“I don’t think we’re at that point today, or we won’t be tomorrow, but, yes, that’s the ultimate goal — to lay the groundwork for getting everyone back to the table and negotiating a new deal,” the official adds.

But European powers that negotiated with the Iranians for more than a decade are doubtful that a better deal can be struck.

Washington’s U.N. counterparts view the U.S. decision to ignore the Security Council as a sign of the White House’s deepening retreat from multilateralism since Trump reshuffled his cabinet, appointing Iran hawks, including Bolton and new Secretary of State Mike Pompeo, to the core of his national security team.

“I believe the U.S. position on this is precisely [intended] to ignore the council,” one senior European diplomat says. “It sees no reason to come back to it, even less so given the decision to withdraw” from the nuclear pact.

Dennis Ross, a former Middle East envoy under both Democratic and Republican presidents, says the provision was designed to allow the United States to single-handedly force the reimposition of U.N. sanctions even if other countries on the Security Council disagreed, Ross says. “It didn’t matter if everyone opposed us,” he says.

The Trump administration, he adds, may have decided to evade the Security Council out of “a desire not to expose how alone we were.”

“It would have been a very public spectacle at the Security Council meeting and us being completely alone,” he says.

David Albright, the founder of the Institute for Science and International Security, says the approach gives the Trump administration a chance to “ratchet up sanctions while keeping the existing limitations on Iran’s nuclear activities in place. This would give you a few months without the whole world screaming at you.”

Tess Bridgeman, the lead White House lawyer on the Iran nuclear talks from 2014 to 2015, says the decision to lay off U.N. sanctions may turn out to be a “silver lining” to the president’s announcement to withdraw.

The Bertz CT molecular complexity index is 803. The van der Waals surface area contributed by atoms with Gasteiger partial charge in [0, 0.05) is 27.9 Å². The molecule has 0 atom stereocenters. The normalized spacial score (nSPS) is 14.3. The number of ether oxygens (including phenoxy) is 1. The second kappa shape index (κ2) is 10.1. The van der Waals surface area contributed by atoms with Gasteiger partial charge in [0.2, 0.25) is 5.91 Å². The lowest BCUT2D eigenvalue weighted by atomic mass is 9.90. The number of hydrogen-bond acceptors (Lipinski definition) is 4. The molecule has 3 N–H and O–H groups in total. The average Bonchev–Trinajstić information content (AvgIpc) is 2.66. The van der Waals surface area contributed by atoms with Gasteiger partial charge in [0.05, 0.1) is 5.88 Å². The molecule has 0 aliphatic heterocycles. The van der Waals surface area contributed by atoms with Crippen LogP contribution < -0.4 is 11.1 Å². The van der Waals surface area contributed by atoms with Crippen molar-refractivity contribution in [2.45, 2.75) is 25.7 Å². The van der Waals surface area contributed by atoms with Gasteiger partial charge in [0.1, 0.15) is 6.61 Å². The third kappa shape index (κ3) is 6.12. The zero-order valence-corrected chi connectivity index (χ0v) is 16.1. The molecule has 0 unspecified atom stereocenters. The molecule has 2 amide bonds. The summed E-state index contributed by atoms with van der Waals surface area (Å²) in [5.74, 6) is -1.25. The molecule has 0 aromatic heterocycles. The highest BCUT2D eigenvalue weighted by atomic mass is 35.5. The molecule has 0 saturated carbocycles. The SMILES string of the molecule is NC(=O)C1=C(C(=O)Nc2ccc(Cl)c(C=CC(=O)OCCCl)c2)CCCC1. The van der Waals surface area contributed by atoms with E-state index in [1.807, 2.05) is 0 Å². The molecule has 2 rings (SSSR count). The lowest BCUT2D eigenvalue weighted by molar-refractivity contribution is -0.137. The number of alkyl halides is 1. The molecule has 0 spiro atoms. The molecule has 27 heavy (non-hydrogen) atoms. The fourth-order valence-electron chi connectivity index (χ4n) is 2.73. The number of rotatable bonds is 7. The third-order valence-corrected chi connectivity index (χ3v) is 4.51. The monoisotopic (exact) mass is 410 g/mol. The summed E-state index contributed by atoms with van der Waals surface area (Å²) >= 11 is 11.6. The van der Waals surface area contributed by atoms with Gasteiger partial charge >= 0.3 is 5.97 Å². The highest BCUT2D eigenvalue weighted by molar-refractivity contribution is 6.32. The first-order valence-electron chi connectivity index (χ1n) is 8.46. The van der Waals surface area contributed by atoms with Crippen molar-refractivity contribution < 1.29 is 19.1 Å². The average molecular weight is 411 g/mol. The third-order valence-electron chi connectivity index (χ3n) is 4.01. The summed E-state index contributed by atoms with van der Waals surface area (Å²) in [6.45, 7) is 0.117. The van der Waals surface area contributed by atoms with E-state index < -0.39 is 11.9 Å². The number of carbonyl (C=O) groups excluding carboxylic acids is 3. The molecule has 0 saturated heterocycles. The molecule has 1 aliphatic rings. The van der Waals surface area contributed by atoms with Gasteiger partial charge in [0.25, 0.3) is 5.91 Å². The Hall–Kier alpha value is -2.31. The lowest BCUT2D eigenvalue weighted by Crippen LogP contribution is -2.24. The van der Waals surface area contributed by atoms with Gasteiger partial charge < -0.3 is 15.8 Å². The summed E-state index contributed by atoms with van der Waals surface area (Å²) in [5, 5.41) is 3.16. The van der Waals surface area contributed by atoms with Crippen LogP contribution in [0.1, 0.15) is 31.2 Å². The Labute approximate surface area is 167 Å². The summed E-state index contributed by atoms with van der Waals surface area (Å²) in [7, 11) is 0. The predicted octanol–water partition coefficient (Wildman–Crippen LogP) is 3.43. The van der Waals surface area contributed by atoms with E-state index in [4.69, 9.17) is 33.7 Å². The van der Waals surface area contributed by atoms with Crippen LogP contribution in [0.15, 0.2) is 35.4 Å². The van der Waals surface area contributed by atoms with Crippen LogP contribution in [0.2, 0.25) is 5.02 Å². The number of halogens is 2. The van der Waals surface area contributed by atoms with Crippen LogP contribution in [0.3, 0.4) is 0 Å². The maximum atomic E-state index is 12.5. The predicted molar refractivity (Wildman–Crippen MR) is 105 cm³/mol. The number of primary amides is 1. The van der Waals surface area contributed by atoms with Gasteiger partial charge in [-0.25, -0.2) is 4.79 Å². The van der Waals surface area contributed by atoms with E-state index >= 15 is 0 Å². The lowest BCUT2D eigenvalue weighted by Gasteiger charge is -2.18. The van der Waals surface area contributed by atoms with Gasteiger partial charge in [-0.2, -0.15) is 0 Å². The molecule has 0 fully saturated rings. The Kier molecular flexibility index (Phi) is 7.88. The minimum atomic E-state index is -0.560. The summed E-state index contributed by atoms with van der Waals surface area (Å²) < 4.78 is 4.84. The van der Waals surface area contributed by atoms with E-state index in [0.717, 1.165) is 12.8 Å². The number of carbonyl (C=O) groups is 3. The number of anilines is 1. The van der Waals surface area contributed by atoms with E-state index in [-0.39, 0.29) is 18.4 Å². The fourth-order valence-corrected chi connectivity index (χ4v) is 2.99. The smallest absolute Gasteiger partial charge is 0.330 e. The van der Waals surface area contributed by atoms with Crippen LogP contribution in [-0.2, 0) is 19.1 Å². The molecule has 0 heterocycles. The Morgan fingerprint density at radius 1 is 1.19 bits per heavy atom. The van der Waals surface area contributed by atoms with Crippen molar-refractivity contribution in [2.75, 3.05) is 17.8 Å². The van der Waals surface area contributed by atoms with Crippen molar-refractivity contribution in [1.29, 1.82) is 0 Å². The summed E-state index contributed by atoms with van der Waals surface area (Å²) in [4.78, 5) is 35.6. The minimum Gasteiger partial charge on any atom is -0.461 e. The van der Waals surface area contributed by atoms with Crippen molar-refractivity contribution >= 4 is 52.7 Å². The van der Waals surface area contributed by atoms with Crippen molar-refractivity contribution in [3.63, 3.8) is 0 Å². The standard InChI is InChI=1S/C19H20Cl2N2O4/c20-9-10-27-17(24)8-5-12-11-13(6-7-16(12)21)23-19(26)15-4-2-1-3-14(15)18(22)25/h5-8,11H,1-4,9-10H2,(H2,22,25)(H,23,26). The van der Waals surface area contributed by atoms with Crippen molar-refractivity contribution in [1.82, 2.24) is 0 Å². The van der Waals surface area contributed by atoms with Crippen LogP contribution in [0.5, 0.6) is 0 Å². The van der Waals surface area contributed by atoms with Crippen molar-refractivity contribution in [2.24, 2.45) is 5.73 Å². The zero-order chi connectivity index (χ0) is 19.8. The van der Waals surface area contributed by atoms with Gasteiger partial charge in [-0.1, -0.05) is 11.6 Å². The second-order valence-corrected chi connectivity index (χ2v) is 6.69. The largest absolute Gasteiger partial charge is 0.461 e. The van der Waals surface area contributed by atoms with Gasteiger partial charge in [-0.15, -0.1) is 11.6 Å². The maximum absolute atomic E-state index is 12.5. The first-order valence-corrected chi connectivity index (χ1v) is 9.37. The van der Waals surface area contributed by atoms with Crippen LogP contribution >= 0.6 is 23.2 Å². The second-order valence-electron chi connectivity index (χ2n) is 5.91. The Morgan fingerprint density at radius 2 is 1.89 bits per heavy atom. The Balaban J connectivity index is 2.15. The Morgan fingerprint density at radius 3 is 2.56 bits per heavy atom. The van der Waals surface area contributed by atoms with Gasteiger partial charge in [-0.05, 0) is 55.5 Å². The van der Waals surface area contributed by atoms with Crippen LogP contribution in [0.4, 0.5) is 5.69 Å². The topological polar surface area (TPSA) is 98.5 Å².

“So long as no one pulls the snapback trigger, the basic structure of the deal can continue,” she says. “It gives legs to the idea that the deal could limp along for a few years, so long as Iran maintains the moral high ground and doesn’t do something catastrophic, like kick out the inspectors.”

Bridgeman and other legal experts say there is a compelling legal case to be made that the United States has forgone its right to snap back sanctions on Iran since Trump announced his decision to withdraw from the nuclear deal.

“I don’t think they can use the snapback anymore because the president has declared that the U.S. is no longer a participant in the deal,” says Larry Johnson, a former U.N. lawyer who now teaches at Columbia Law School. “In order to invoke the snapback provision, you have to be a participant.”

Bridgeman agrees that “there is now a strong argument that we can no longer avail ourselves of snapback.” But she concedes that there is enough legal wiggle room in the resolution that the United States could present a good-faith argument that it retains the rights to reimpose sanctions in the future.

Colum Lynch is a senior staff writer at Foreign Policy. Twitter: @columlynch

Robbie Gramer is a diplomacy and national security reporter at Foreign Policy. Twitter: @RobbieGramer